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Leandro Proença
Leandro Proença

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Inter-process communication: pipes

After learning how OS processes can use file descriptors for IPC, it's time to analyse another IPC approach: pipes.


Let's recap the following example:

$ echo 'my precious' > rawcontent.txt
$ base64 < rawcontent.txt
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  • the program echo sends data to the redirected STDOUT
  • the echo output is used as the redirected STDIN for the program base64

Note the pattern here: it looks like a pipeline of data transformation, where the output of the first program is "enqueued" to the input of the second program.

UNIX pipelines

UNIX-like systems provide a mechanism for IPC called pipeline.

Instead of writing such a sentence in multiple lines, the OS allows us to write the entire sentence in a single line using the operator | between programs.

$ echo 'my precious' | base64

bXkgcHJlY2lvdXMK
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You've seen this pipe stuff elsewhere, am I right?

It's called anonymous pipe.

Anonymous Pipe

Anonymous pipes employ a FIFO (first-in, first-out) communication channel for one-way IPC.

By one-way, it means the data flows in one-direction only. It's the opposite of bi-direction communication, where data flows in both directions in a full-duplex way.

$ ps ax | grep docker | tail -n 3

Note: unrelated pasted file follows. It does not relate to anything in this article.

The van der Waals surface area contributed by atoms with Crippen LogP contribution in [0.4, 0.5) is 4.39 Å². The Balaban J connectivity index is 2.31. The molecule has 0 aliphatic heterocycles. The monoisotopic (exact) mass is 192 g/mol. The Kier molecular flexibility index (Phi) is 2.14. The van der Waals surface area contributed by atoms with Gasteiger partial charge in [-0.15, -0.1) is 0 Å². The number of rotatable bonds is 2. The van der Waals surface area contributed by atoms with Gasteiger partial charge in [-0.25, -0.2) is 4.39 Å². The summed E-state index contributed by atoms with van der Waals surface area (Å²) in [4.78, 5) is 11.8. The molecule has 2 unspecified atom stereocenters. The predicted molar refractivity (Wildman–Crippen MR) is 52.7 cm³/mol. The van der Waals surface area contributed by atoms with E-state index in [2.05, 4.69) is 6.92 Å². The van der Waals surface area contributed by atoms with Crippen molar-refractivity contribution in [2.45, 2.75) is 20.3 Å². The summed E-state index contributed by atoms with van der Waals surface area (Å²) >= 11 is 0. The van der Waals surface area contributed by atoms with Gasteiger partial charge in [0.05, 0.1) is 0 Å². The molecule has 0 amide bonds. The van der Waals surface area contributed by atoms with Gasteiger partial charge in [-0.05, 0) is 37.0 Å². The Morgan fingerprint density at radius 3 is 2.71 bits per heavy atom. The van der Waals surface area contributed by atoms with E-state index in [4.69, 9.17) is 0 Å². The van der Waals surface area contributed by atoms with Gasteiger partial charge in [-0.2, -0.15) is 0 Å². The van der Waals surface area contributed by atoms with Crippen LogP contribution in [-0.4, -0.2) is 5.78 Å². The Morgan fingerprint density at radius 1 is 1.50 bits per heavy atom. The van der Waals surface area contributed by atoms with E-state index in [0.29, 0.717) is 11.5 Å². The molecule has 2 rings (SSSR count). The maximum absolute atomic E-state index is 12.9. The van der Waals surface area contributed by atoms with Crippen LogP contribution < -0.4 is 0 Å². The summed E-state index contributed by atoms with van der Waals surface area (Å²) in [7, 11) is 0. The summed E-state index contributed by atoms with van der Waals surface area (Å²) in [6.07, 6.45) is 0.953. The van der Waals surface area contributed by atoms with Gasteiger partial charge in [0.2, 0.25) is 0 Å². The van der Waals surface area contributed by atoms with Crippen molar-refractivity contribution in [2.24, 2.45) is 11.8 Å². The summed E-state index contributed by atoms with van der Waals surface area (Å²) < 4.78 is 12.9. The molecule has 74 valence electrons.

62374 s039  S+     0:05.31 /usr/local/bin/com.docker.cli run -it ubuntu bash
65442 s040  S+     0:02.93 docker run -it ubuntu bash
65445 s040  S+     0:02.86 /usr/local/bin/com.docker.cli run -it ubuntu bash
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When a pipe (|) is created, it's opened a pair of file descriptors, one for writing and other for reading.

Because pipes are anonymous, both file descriptors last only as long as the processes, so they are automatically closed when both processes terminate.

Named pipes

Similar to anonymous pipes, named pipes also employ FIFO (first-in, first-out) communication channel for one-way IPC.

The main difference is that named pipes are created explicitly using the program mkfifo <filename>. A single file in the filesystem is then created, which will be opened for reading by one process and for writing by another process.

$ mkfifo myqueue
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A file called myqueue is created. The reader process can then open the pipe:

$ cat myqueue
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The process keeps blocked until a message arrives in the pipe.

Meanwhile, another process can write to the pipe:

# The echo message STDOUT is being redirected to the pipe, because it's a file!
$ echo 'some message' > myqueue
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Now look at the message arriving in the reader process:

$ cat myqueue

some message
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Be aware that named pipes live beyond the processes they are bound to, hence they should be removed manually when become unused:

rm myqueue
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Yay!


Conclusion

In this article we learned how UNIX-like systems use pipes for IPC.

Primarily, pipes are a one-way communication channel for IPC.

Anonymous pipes use a pair of file descriptors and are closed automatically when the process is finished.

Named pipes use a named file in the filesystem and should be closed manually when they are no longer used.

I hope you could understand a bit more about IPC. In the next post I'll cover UNIX sockets for inter-process communication.

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